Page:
"We are very proud to have an instructor nationally recognized," said J.D. Peer, the Department’s hunter education coordinator. "Vickie placed second among 50,000 volunteer instructors across the nation because she is very dedicated to the Hunter Education Program and to teaching sportsmen of all ages how to stay safe while they are out in the field. She is just a tremendous asset to our program and she deserves all the recognition she has received."

Southard has held 43 courses and certified more than 1,200 students in the last two years. She taught most of her classes at H&H Gun Range in Oklahoma City. She also organized several special classes, including some especially for women. Furthermore, she was instrumental in developing the Oklahoma Sensory Safari. Offered cooperatively by the Wildlife Department, H&H Gun Range, the Oklahoma Station of Safari Club International and Crossroads Mall, the Oklahoma Sensory Safari employs taxidermy mounts to give sightless children contact with various wildlife species.

Last year, Southard received a Governor’s Commendation for her untiring efforts and dedicated contributions in promoting the wonderful heritage of the shooting sports and to the betterment of the people of Oklahoma. She also received the President’s Award for outstanding commitment to the shooting industry.

"I am very honored to have been recognized in so many ways over the last two years," Southard said. "Oklahoma’s hunter education program is very important to our youth and I enjoy knowing that the program is recognized every time I am. I believe the program is the best way to educate our kids about the importance of wildlife conservation and firearm safety."

Southard has been a hunter education volunteer instructor since 1997. She is also member of the National Rifle Association and an advisor for two Boy Scouts Explorer Posts, one of which is a Junior Olympics Shooting Club.

For more information about the Oklahoma Department of Wildlife Conservation, the Department’s Hunter Education Program, or a listing of current hunter education course locations, log onto the Department’s Web site at www.wildlifedepartment.com.

Cutline for photo: Oklahoma Department of Wildlife Conservation Executive Director Greg Duffy (r) joins the Department’s Hunter Education Coordinator J.D. Peer (l) in presenting Vickie Southard of Tuttle with the 2001 Hunter Education Volunteer of the Year Award.

 

Commission welcomes new member

At its regular July meeting, held July 2 in Oklahoma City, the Oklahoma Wildlife Conservation Commission welcomed Mac Maguire as a new member, and elected Vyrl Keeter of Muskogee to serve the remaining year of two-year term as vice chairman.

Commission Chairman Harland Stonecipher of Centrahoma introduced Mac Maguire of Oklahoma City as a new Commission member at the July meeting. Maguire will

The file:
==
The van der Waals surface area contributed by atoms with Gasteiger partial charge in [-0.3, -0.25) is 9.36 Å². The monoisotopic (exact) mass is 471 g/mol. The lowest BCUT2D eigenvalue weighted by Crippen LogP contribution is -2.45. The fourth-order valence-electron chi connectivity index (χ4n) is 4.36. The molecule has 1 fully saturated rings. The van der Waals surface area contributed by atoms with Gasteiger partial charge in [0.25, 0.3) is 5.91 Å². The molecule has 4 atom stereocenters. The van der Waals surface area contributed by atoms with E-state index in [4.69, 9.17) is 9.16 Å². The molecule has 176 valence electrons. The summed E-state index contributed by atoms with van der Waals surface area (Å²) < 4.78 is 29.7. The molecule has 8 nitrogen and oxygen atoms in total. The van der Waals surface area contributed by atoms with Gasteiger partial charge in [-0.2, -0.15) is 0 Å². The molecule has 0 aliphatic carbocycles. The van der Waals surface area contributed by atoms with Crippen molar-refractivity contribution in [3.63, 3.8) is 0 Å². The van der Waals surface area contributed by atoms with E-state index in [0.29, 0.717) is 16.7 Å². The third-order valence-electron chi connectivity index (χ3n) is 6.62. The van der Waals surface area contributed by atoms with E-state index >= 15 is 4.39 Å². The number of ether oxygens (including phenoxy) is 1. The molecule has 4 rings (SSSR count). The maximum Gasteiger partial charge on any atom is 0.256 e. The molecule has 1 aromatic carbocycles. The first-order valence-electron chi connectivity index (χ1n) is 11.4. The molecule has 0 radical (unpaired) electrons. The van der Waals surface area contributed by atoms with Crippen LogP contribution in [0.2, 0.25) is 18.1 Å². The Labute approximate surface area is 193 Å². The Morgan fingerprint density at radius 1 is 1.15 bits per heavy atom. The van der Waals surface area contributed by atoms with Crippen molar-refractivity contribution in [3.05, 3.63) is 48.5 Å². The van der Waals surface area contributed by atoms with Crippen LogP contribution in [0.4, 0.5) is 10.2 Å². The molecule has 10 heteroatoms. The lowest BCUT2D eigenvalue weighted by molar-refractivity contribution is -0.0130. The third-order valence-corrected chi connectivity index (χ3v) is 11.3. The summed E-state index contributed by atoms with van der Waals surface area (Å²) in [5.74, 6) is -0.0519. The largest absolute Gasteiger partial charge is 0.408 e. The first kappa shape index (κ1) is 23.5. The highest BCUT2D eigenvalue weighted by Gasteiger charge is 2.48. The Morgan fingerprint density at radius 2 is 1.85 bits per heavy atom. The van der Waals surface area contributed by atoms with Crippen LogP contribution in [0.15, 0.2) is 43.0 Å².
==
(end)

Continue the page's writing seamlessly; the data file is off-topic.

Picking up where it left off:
serve as the District 5 representative, covering Logan, Oklahoma, Cleveland, McClain, Garvin, Murray and Payne counties. Maguire’s term expires in 2009.

Keeter, who was appointed to the Commission in 1998, serves as the Commission’s District 2 representative. District 2 includes Adair, Sequoyah, Cherokee, Wagoner, Muskogee, Haskell, McIntosh and Okmulgee counties.

Mac Maguire, an avid sportsman and Oklahoma City businessman will serve as the District 5 representative on the Oklahoma Wildlife Conservation Commission.

Stay legal while Noodling

Noodling is the sport of fishing by hand, and it can be one of the most exhilarating activities a sportsman ever experiences.

"This is a great time of year for noodling," said Dennis Maxwell, assistant chief of Law Enforcement for the Oklahoma Department of Wildlife Conservation. "Searching for fish by hand can be a great way to enjoy a hot summer day. But, there are some regulations in place to make sure the resource is used wisely.

"Noodling is not legal everywhere and anglers should check the 2001 Fishing Guide for local restrictions. It is also illegal to noodle around barrels and only non-game fish such as flathead catfish, buffalo and carp can be kept. Sportfish, including channel and blue catfish must be released."

The flathead catfish is the most popular species for noodlers in Oklahoma, Maxwell added. As temperatures warm up, flathead start searching shallow water for holes under logs, rocks and along mud banks so they can spawn. They will stay in the holes to deposit and fan their eggs until they hatch, and noodlers can pull the fish from those holes.

Those interested in noodling for flathead catfish should be aware that the daily bag limit for noodlers and scuba divers from May 1 through August 31 is three fish. Flatheads must be a minimum of 20 inches to be kept. Additionally, noodling is a "hands-only" sport, and the possession of hooks, gafts, spears, poles or ropes with hooks attached while noodling is prohibited. For fishing regulations, information on fishing in Oklahoma, or on the flathead catfish, log on to the Department’s Web site at www.wildlifedepartment.com.

 

Research underway on state's black bears